It can also be used for wind-damp in the skin by grinding it into a fine powder and eating it with a bit of honey to cut the stink.

Tuesday, June 9, 2009

Deepak Chopra

Today's post is from Deepak Chopra, a stirring defense of "alternative" medicine and Oprah Winfrey's embrace of same.

The medical profession is burdened with a host of problems that Oprah addresses with more candor and force than the AMA. She promotes wellness and prevention, two areas that drastically need improvement. She brings up creative solutions to problems that medical science is baffled by, such as the healing response itself and the role of subjectivity in patient response. These are issues that few M.D.s are willing to explore, yet she has done so for decades.

Full article here...

Monday, June 8, 2009

"I Don't Believe In Acupuncture"

Beach Community Acupuncture
has a good piece today on people who think you have to "believe in acupuncture" for it to work. In my opinion, you do have to believe in acupuncture for it to work, just as you have to believe in any other medical treatment for it to work. In the dominant scientific-technological paradigm of the 21st century, most of us are brought up with a specific set of unquestionable beliefs. In fact, to question some of these beliefs is considered completely unexplainable and therefore "crazy."

For instance, everyone "knows" that when taking antibiotics, you have to take the full course, or utter mayhem will ensue.

Everyone "knows" that slipped disks, pinched nerves, muscle strains and other physical abnormalities are the cause of back pain, not an associated symptom (except this guy, I guess).

Everyone "knows" that HIV causes AIDS, and everyone "knows" that AIDS came to the U.S. accidentally from a guy who was bitten by a monkey in Africa.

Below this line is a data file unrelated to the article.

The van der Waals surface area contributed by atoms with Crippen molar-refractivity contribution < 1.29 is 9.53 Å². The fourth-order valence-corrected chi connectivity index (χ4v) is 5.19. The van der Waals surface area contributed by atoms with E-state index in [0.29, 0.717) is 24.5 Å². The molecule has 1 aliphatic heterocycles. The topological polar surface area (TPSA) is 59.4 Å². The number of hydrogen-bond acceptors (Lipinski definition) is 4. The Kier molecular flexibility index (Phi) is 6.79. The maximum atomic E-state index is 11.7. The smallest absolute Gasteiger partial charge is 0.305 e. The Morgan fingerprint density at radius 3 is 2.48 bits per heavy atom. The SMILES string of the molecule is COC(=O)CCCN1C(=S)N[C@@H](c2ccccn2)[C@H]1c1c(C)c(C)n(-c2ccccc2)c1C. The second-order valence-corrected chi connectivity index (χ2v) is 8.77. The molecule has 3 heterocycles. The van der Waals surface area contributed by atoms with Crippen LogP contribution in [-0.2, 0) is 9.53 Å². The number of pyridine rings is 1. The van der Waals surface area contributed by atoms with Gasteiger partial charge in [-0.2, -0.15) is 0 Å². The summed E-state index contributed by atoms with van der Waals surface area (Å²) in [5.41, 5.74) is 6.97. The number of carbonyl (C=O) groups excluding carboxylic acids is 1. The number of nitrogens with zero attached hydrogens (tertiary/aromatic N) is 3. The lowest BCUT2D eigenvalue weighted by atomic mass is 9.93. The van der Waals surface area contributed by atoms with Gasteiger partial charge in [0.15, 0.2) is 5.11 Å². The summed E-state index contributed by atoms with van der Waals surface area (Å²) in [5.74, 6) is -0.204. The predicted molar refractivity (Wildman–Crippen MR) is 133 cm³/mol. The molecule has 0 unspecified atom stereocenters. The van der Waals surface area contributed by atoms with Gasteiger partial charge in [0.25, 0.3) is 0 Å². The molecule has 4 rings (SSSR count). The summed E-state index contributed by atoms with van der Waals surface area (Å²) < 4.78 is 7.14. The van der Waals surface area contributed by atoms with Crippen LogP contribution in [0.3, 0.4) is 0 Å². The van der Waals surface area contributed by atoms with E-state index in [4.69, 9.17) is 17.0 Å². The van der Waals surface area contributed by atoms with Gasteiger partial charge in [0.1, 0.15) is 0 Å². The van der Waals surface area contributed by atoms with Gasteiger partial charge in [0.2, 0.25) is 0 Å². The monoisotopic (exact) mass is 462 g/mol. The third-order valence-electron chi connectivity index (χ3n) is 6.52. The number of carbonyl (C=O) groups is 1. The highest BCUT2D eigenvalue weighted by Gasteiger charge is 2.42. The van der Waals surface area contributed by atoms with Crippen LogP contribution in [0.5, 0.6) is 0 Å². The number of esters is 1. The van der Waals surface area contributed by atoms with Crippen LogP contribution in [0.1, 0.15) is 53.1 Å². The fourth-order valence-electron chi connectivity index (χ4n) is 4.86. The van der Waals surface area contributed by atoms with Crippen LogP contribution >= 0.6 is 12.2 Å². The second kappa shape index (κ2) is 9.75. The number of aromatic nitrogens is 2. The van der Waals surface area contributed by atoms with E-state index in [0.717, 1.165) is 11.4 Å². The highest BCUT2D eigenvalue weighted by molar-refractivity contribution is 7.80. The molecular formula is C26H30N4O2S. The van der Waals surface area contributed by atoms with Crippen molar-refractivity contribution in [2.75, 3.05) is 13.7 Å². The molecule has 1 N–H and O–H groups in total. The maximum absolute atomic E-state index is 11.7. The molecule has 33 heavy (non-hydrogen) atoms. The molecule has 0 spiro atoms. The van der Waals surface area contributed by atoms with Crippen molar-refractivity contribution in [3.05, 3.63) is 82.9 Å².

For treatment to be successful, patients must accept acupuncturists into their established belief system. That's why all TCM schools in the U.S. require their student interns to wear white coats and take blood pressure readings - we wear a costume to create the association in a patient's mind to the established image of a doctor with the power and authority to heal their sickness. That image is incredibly powerful.

Your self has a natural tendency towards health. The body, mind and spirit are incredible organic systems that work in harmony with the inner and outer world. Medical systems are designed to remind you of that, to nudge you back towards health when you forget your own power. What have you forgotten?

Friday, June 5, 2009

Plants are Important

An archaeologist and a botanist have teamed up to study artwork from the Mayan Classical period, dating from 250 BCE to 900 CE.

You might wonder, what is a botanist doing studying ancient art? Turns out the Mayans created lots of ceramic pieces depicting various plants of the rain forest, many with such accuracy that the genus and species of the plants can be determined. The scientists are trying to identify which plants were of importance to the people, in "hopes [that] the research will unveil secrets known to the Maya that have become lost in time."

What kind of secrets are they looking for? The archaeologist Charles Zadir says:
The Maya have lived and used rainforest plants to heal themselves for thousands of years. We are just beginning to understand some of their secrets.

That's great! Plants are awesome! It's wonderful that there are people out there advocating for the preservation of the rain forest and for research into the importance of plants in our lives.

But wait... keep reading:
This research has already been of interest to pharmaceutical companies that are looking to extract alkaloids from plants that were important to the ancient Maya.

Aw, man! Just when you thought that you could escape the clutches of greed, the truth comes out. In the researchers' defense, they probably had to provide some lucrative justification for the work that they're doing, otherwise they wouldn't get funding. But, it just irks me that there always has to be some kind of monetary motive.

Thursday, June 4, 2009

Wednesday, June 3, 2009

Iggy Pop Practices Qi Gong